Jack Straw, the former Foreign Secretary, faces a court cross-examination over allegations he personally approved the rendition of a Libyan military commander.
Lawyers representing Abdel Hakim Belhadj took the dramatic step of serving legal papers on the senior Labour MP following claims he gave the go-ahead to the illegal operation.
Mr Belhadj claims Britain was complicit in his seizure by the US and return to Libya, where he was jailed and tortured by the Gaddafi regime for six years.
Mr Straw has always appeared to deny approving or even knowing about the rendition – a denial recently echoed by Tony Blair.
However, fresh claims have surfaced that he authorised the operation.
The Independent has been told that he was approached recently by Foreign Office lawyers and shown evidence apparently contradicting his public statements.
Mr Belhadj’s lawyers, who are also representing another Libyan man, Sami Al Sadadi, have called for the former Foreign Secretary to produce all the paperwork relating to the case, as well as his diaries and notes over the relevant period.
The Metropolitan Police are already examining allegations of rendition. The Libyans’ lawyers, Leigh Day and Co, say the recent claims of Mr Straw’s alleged complicity in the rendition could lead to a criminal prosecution.
Mr Straw, the MP for Blackburn, has denied approving any unlawful rendition operations, or having any knowledge of them. Last autumn he said it had always been the position of Foreign Secretaries that they were opposed to unlawful rendition, were “not complicit in it” and did not “turn a blind eye to it”.
He said yesterday: “I am sorry that I can’t say more about this case, but with a police investigation pending and this intended civil legal action, I am sorry that it is not appropriate for me to say any more about it.”
The lawyers said Mr Belhadj was claiming damages personally from the former Foreign Secretary in recompense for the “trauma involved”. But they stressed his main aim was to seek an apology for the events and for the truth to emerge.
Sapna Malik, a partner at Leigh Day & Co, said: "We have said all along that liability must follow the chain of command.
“These latest revelations bring us closer to that goal. If the former foreign secretary does not now own up to his role in this extraordinary affair, he will need to face the prospect of trying to defend his position in court.”
Cori Crider, legal director of Reprieve, said: "At last it seems we know who signed off Britain's involvement in rendition to torture.
“Jack Straw must come clean with Mr Belhadj, Mr al Saadi and their families. They deserve an apology for the appalling way they were treated.”
Amnesty International's Europe and Central Asia director John Dalhuisen said: "This latest announcement of legal action by a rendition victim could be an important step towards accountability through the civil courts."
He added this was "an ongoing reminder of the failure by UK authorities to establish a human rights-compliant inquiry into these and wider allegations of UK involvement in torture and other human rights violations, in Libya and elsewhere.”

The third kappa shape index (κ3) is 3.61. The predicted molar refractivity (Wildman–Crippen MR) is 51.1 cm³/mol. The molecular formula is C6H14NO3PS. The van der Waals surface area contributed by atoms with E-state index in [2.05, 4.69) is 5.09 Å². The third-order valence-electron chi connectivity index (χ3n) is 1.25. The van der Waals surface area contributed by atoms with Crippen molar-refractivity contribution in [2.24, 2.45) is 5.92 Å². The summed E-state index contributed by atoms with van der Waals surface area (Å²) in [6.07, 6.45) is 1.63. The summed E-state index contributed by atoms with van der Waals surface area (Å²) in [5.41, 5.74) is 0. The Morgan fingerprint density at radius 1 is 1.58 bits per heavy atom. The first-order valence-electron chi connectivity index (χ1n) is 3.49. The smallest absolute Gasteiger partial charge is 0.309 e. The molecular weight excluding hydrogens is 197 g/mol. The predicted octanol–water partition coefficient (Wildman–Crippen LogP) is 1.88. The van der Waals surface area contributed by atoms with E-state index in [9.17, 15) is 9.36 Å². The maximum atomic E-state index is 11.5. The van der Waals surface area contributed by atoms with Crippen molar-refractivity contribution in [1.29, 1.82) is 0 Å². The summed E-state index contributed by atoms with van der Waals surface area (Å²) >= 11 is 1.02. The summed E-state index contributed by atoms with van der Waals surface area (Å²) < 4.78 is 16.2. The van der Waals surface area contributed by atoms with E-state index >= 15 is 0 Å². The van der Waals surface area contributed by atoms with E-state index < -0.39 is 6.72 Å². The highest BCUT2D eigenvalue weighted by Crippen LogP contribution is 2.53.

A Downing Street spokeswoman said: "The Government's position on torture is well-known. We stand firmly against it and any cruel, inhuman or degrading treatment or punishment. We do not condone that and we do not ask others to do it on our behalf.
"We take the allegations very seriously. What is important now is to ensure a fair trial and civil proceedings when people accuse the Government of mistreatment and seek compensation.”
Who is Abdel Hakim Belhadj?
Today, as the head of the Tripoli Military Council, he is a powerful figure with the Libyan transitional government.
Before last year’s civil war he was one of the most prominent rebels calling for Muammar Gaddafi’s removal from power. He led the Libyan Islamic Fighting Group, which was previously listed by Britain and the US as a terrorist organisation. It was also accused by the Gaddafi regime of links with al-Qa’ida – a claim it strongly denied.
How did he come to be arrested?
Following a tip-off from MI6, Mr Belhadj was arrested in March 2004 with his pregnant wife, Fatima Bouchar, as they attempted to fly from Malaysia to Britain. They were picked up when their plane stopped in Thailand, handed over to the CIA and returned to Libya. According to documents uncovered following Gaddafi’s fall, the “rendition” flight carrying the couple refuelled on the British island of Diego Garcia.
What happened to them in Libya?
Mr Belhadj spent six years in jail – he says he was tortured, beaten and left hanging from the wrists. Ms Bouchar, who says she was chained to a wall and deprived of food for five days, was only released after she had given birth.
What is the British link?
Papers unearthed in Tripoli show the extraordinary efforts made by the Blair Government to bring Gaddafi in from the cold. One letter, allegedly sent in March 2004 from Sir Mark Allen, the former MI6 director of counter terrorism, to Moussa Koussa, the former Libyan foreign minister, is said to pass on thanks for helping to arrange Tony Blair’s recent visit to Gaddafi. It adds: “Most importantly, I congratulate you on the safe arrival of Abu Abd Allah Sadiq [an alternative name for Belhadj] “This was the least we could do for you and for Libya to demonstrate the remarkable relationship we have built.”
Why is Straw being sued?
The Sunday Times this week quoted “well-placed sources” as alleging that Mr Straw did approve the rendition operation.Mr Straw has always denied approving unlawful rendition.Reuse content